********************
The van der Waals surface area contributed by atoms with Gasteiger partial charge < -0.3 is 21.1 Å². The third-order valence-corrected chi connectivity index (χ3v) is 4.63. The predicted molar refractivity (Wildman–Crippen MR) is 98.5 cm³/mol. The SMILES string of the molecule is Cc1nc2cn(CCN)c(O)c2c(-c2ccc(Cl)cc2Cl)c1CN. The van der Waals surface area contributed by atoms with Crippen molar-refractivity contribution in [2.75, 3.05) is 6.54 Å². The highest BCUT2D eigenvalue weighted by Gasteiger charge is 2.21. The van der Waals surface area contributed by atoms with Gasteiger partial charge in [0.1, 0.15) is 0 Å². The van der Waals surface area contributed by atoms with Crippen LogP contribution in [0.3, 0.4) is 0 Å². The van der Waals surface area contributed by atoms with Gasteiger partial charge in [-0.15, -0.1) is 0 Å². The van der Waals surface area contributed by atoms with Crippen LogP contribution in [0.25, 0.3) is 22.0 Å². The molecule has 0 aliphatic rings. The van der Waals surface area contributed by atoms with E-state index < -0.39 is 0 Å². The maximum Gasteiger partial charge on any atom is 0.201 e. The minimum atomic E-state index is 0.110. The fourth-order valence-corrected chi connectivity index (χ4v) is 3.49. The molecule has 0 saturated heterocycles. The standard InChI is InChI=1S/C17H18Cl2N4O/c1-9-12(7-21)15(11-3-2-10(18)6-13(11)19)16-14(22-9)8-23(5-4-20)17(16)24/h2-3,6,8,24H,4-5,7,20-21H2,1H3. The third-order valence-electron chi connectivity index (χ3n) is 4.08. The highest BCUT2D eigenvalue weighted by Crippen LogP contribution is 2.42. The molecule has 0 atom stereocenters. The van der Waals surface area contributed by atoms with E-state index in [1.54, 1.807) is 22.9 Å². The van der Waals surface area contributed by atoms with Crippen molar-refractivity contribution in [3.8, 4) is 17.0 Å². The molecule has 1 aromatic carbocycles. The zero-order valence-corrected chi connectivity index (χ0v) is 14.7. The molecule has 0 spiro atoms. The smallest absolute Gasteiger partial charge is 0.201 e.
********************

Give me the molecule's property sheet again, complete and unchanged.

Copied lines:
The van der Waals surface area contributed by atoms with Gasteiger partial charge < -0.3 is 21.1 Å². The third-order valence-corrected chi connectivity index (χ3v) is 4.63. The predicted molar refractivity (Wildman–Crippen MR) is 98.5 cm³/mol. The SMILES string of the molecule is Cc1nc2cn(CCN)c(O)c2c(-c2ccc(Cl)cc2Cl)c1CN. The van der Waals surface area contributed by atoms with Crippen molar-refractivity contribution in [2.75, 3.05) is 6.54 Å². The highest BCUT2D eigenvalue weighted by Gasteiger charge is 2.21. The van der Waals surface area contributed by atoms with Gasteiger partial charge in [0.1, 0.15) is 0 Å². The van der Waals surface area contributed by atoms with Crippen LogP contribution in [0.3, 0.4) is 0 Å². The van der Waals surface area contributed by atoms with Gasteiger partial charge in [-0.15, -0.1) is 0 Å². The van der Waals surface area contributed by atoms with Crippen LogP contribution in [0.25, 0.3) is 22.0 Å². The molecule has 0 aliphatic rings. The van der Waals surface area contributed by atoms with E-state index < -0.39 is 0 Å². The maximum Gasteiger partial charge on any atom is 0.201 e. The minimum atomic E-state index is 0.110. The fourth-order valence-corrected chi connectivity index (χ4v) is 3.49. The molecule has 0 saturated heterocycles. The standard InChI is InChI=1S/C17H18Cl2N4O/c1-9-12(7-21)15(11-3-2-10(18)6-13(11)19)16-14(22-9)8-23(5-4-20)17(16)24/h2-3,6,8,24H,4-5,7,20-21H2,1H3. The third-order valence-electron chi connectivity index (χ3n) is 4.08. The highest BCUT2D eigenvalue weighted by Crippen LogP contribution is 2.42. The molecule has 0 atom stereocenters. The van der Waals surface area contributed by atoms with E-state index in [1.54, 1.807) is 22.9 Å². The van der Waals surface area contributed by atoms with Crippen molar-refractivity contribution in [3.8, 4) is 17.0 Å². The molecule has 1 aromatic carbocycles. The zero-order valence-corrected chi connectivity index (χ0v) is 14.7. The molecule has 0 spiro atoms. The smallest absolute Gasteiger partial charge is 0.201 e.